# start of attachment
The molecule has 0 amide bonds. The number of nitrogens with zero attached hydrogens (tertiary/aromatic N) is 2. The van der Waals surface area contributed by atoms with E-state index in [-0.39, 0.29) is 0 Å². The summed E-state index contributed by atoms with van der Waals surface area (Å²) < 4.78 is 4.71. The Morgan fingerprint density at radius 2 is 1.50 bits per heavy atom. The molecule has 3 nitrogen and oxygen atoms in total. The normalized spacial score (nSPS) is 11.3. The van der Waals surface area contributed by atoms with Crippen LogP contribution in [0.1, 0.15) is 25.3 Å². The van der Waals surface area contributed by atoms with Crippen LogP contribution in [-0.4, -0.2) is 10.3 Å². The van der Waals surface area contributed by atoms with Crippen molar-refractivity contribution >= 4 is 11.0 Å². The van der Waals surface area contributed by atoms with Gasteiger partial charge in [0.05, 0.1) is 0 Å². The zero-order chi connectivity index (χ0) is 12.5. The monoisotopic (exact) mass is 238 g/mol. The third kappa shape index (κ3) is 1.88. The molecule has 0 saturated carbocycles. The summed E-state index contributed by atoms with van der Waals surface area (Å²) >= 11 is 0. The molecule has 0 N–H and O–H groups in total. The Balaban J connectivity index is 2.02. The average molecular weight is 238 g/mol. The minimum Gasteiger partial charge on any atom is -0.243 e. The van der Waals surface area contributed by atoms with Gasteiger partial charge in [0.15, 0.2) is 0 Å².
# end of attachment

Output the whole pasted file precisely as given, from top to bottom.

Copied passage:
The molecule has 0 amide bonds. The number of nitrogens with zero attached hydrogens (tertiary/aromatic N) is 2. The van der Waals surface area contributed by atoms with E-state index in [-0.39, 0.29) is 0 Å². The summed E-state index contributed by atoms with van der Waals surface area (Å²) < 4.78 is 4.71. The Morgan fingerprint density at radius 2 is 1.50 bits per heavy atom. The molecule has 3 nitrogen and oxygen atoms in total. The normalized spacial score (nSPS) is 11.3. The van der Waals surface area contributed by atoms with Crippen LogP contribution in [0.1, 0.15) is 25.3 Å². The van der Waals surface area contributed by atoms with Crippen LogP contribution in [-0.4, -0.2) is 10.3 Å². The van der Waals surface area contributed by atoms with Crippen molar-refractivity contribution >= 4 is 11.0 Å². The van der Waals surface area contributed by atoms with Gasteiger partial charge in [0.05, 0.1) is 0 Å². The zero-order chi connectivity index (χ0) is 12.5. The monoisotopic (exact) mass is 238 g/mol. The third kappa shape index (κ3) is 1.88. The molecule has 0 saturated carbocycles. The summed E-state index contributed by atoms with van der Waals surface area (Å²) >= 11 is 0. The molecule has 0 N–H and O–H groups in total. The Balaban J connectivity index is 2.02. The average molecular weight is 238 g/mol. The minimum Gasteiger partial charge on any atom is -0.243 e. The van der Waals surface area contributed by atoms with Gasteiger partial charge in [0.15, 0.2) is 0 Å².